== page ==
Sit Pretty: How To Find A Pet Sitter

By Therese Kopiwoda
PetsitUSA.com, Founder

The pet sitting business is booming! This is because pet owners are discovering the peace of mind and convenience of being able to keep their pets at home when they themselves need to travel or work long hours. For those who have never used the services of a professional pet sitter though, the first time can be a bit nerve-wracking. There's a lot of ground to cover in looking for, and hiring, a professional pet sitter. With a little research and planning though, the experience can go quite smoothly for pet owners and pets alike. 

Most pet sitters will set up a time to come to your home to meet with you and your pets before taking care of them. They'll use this time to get acquainted with you and your pet, learn about your pet's routine, explain policies, answer your questions, etc. This is also the time for you to ask questions of the pet sitter, explain exactly what you need, and determine if he or she is a good fit for you and your pets. 

Here are a few major points to discuss when you meet with a potential pet sitter: 

Experience and training: While there is no training required to become a pet sitter, it's a good idea to find out what type of experience the pet sitter has. Ask how long the person has been pet sitting, if he or she has cared for your type of pet, and if he or she has taken classes such as pet first aid, pet behavior, or dog training. 

References: Ask for references from clients and contact them. Ask about their experiences and whether or not they would hire the  pet sitter again. Many pet sitters are also happy to give references from other pet care professionals such as veterinarians, groomers, or trainers.

Contracts and other forms: Your pet sitter should have paperwork for you to complete, including a contract, information about your pet and home, your travel dates, emergency contacts, and a veterinary release form. It may seem like a lot of work to fill all these out, but it's essential that you get everything in writing. It gives you and your pet sitter a clear idea of what services will be rendered and the expectations you have of each other.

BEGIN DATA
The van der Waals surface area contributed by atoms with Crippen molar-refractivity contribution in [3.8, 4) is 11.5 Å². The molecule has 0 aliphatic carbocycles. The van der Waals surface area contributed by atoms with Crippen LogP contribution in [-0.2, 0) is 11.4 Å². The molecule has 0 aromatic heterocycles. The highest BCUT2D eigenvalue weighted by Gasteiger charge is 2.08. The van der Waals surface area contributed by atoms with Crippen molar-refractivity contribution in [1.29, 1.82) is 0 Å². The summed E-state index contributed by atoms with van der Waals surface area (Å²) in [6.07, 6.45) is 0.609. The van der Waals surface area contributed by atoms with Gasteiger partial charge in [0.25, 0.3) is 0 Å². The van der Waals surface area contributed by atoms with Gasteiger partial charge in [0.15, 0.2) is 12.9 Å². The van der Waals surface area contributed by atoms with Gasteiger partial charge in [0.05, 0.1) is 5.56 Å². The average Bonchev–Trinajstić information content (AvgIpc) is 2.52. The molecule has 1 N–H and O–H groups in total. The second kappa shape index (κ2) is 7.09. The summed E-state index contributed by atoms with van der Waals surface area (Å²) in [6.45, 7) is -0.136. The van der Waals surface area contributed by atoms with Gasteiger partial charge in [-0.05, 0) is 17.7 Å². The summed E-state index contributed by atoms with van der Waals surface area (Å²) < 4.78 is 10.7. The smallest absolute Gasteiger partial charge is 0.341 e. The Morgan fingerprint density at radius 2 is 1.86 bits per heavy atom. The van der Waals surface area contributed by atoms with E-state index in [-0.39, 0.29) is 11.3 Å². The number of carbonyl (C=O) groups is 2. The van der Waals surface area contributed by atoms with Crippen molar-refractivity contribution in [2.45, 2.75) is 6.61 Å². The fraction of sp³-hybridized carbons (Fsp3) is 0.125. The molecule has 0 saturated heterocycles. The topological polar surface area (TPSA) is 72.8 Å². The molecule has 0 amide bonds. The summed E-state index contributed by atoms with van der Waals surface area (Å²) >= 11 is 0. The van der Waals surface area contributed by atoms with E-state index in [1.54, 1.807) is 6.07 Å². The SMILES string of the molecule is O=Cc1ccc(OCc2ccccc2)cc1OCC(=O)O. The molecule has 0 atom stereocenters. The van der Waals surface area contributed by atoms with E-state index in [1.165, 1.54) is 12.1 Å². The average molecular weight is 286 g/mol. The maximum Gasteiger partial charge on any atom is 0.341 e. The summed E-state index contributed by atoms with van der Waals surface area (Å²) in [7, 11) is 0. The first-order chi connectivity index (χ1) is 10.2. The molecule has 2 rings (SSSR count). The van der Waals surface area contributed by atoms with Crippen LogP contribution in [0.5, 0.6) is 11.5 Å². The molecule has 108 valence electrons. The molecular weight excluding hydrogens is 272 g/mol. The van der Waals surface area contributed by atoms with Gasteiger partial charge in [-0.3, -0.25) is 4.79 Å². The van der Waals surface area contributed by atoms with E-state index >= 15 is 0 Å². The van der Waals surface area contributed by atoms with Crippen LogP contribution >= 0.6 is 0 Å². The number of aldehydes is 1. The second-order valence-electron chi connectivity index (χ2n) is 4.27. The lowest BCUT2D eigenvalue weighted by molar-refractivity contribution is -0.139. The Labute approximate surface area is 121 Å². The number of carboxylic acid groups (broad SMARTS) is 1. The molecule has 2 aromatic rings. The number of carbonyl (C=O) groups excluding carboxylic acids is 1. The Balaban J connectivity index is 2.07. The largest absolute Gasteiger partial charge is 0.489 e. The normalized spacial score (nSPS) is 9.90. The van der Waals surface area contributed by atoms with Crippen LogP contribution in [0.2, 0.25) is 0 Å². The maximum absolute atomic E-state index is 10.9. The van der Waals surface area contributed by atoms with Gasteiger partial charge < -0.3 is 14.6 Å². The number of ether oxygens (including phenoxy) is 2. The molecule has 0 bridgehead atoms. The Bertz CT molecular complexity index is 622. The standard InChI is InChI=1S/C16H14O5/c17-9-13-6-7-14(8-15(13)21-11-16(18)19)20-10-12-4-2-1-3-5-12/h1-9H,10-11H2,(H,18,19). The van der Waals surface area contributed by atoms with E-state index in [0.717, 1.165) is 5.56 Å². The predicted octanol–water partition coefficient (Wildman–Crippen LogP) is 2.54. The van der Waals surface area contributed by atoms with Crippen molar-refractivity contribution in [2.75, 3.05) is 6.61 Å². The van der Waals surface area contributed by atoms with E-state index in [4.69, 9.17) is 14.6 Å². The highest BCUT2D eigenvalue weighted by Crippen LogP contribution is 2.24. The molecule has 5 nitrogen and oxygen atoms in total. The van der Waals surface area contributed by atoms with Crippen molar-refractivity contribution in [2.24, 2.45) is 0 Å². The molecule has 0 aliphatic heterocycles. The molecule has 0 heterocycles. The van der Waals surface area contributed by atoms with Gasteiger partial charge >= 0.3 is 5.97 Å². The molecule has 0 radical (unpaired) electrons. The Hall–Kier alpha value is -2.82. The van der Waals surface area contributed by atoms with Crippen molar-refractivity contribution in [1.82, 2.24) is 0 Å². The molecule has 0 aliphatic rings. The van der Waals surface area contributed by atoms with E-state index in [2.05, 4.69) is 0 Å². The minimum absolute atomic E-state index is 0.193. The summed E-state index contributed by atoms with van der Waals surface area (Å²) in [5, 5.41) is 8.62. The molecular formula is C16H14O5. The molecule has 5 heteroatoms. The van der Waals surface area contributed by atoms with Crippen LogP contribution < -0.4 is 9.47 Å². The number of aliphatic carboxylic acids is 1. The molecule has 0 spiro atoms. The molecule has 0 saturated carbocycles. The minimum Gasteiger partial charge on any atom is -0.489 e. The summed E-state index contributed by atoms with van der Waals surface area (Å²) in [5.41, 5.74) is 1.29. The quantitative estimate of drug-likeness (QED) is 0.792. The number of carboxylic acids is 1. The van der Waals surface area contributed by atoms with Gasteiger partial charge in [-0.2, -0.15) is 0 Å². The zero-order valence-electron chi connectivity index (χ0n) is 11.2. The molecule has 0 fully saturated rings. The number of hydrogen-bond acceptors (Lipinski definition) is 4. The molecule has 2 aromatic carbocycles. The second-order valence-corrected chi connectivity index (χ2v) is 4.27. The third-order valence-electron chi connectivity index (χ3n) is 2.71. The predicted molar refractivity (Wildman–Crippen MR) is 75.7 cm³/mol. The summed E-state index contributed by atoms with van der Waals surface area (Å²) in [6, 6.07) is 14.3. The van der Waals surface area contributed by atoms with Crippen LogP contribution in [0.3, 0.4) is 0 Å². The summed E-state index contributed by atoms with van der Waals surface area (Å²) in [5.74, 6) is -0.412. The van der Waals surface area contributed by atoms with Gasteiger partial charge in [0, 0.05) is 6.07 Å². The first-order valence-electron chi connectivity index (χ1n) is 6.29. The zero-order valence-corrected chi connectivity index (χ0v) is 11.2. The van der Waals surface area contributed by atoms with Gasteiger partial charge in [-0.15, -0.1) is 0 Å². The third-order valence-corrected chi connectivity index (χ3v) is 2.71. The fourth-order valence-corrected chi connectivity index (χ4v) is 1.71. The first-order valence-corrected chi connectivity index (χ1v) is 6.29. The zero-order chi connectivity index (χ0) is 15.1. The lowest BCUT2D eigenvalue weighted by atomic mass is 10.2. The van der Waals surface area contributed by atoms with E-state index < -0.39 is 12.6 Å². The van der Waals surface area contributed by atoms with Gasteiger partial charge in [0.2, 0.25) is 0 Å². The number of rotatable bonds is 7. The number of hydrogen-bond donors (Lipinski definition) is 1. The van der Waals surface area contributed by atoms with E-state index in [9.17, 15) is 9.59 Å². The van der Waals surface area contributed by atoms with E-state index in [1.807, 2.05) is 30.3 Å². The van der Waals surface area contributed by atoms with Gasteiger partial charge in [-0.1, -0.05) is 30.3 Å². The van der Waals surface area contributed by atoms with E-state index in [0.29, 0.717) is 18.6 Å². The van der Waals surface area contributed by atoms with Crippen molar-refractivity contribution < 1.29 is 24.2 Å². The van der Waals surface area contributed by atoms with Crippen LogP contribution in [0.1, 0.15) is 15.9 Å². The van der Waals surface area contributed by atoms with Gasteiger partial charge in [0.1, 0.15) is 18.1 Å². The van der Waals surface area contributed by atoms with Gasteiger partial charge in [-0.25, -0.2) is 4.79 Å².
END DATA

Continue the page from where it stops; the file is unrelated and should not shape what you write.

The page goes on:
Insurance and possibly bonding: Ideally a sole proprietor will be insured, and services that employ pet sitters will be insured and their sitters will be bonded. This will not prevent accidents but may give you some protection if something unexpected does happen which is caused by pet sitter negligence.
 
Medical emergency plans: Your pet sitter should discuss with you how to care for your pet in case of an emergency. You will probably be asked to complete a form authorizing care and a dollar amount in case you're not able to be reached. Make sure your pet sitter has your veterinarian's name, location, and hours. And, in case of after hours emergencies, your pet sitter will need to know the location of the nearest emergency clinic.

Pet sitter emergencies: Ask what measures will be taken if your pet sitter becomes ill and is unable to care for your pets, if he or she is unable to get to your home due to inclement weather, or in the event of a natural disaster.

Key security: Your keys should never have your name or address on them, and should be kept in a secured place when not in use, preferably a locked safe. Most pet sitting business will offer to keep your keys for future pet sitting assignments, which makes storage of utmost importance.

Be honest about your pets: Be up-front about any health problems, behavioral issues, or other important factors regarding your pets. Giving your pet sitter as much information possible will enable her to give your pets the best care possible. If the pet sitter doesn't think you'll be a good fit due to these issues, it's better to know up front rather than finding out when you're 500 miles from home!
 
Home issues: Let your pet sitter know of any issues with your house, such as sinks that don't drain, locks that don't work, lights that are on automatic timers, etc. Also be sure he or she knows where the breaker box and water shutoff are located. These may be very important in case of a home emergency. And, if you have an alarm, be sure to clue your pet sitter in on how to use it.
 
Pet sitting is a very personalized service. The person you bring into your home will be caring for your much loved family members as well as your home, so it's not something to take lightly. It's important that you do some research first, and once you get to the interview stage, it's equally important that you feel comfortable with the person you hire. Look for someone who has a sense of professionalism with a personal touch, take into account your gut feeling, and watch how your pet and the pet sitter interact. By investing a little time and preparation into finding the right pet sitter, your pet will be able to stay safely in his own home while you’re away. And with that knowledge you'll sleep a little easier while you're gone. 

2009 Copyright © PetsitUSA.com. Therese Kopiwoda is the owner and founder of PetsitUSA.com, where pet owners can locate professional pet sitters, dog walkers and dog daycares throughout the country, and learn more about the services they provide.
 

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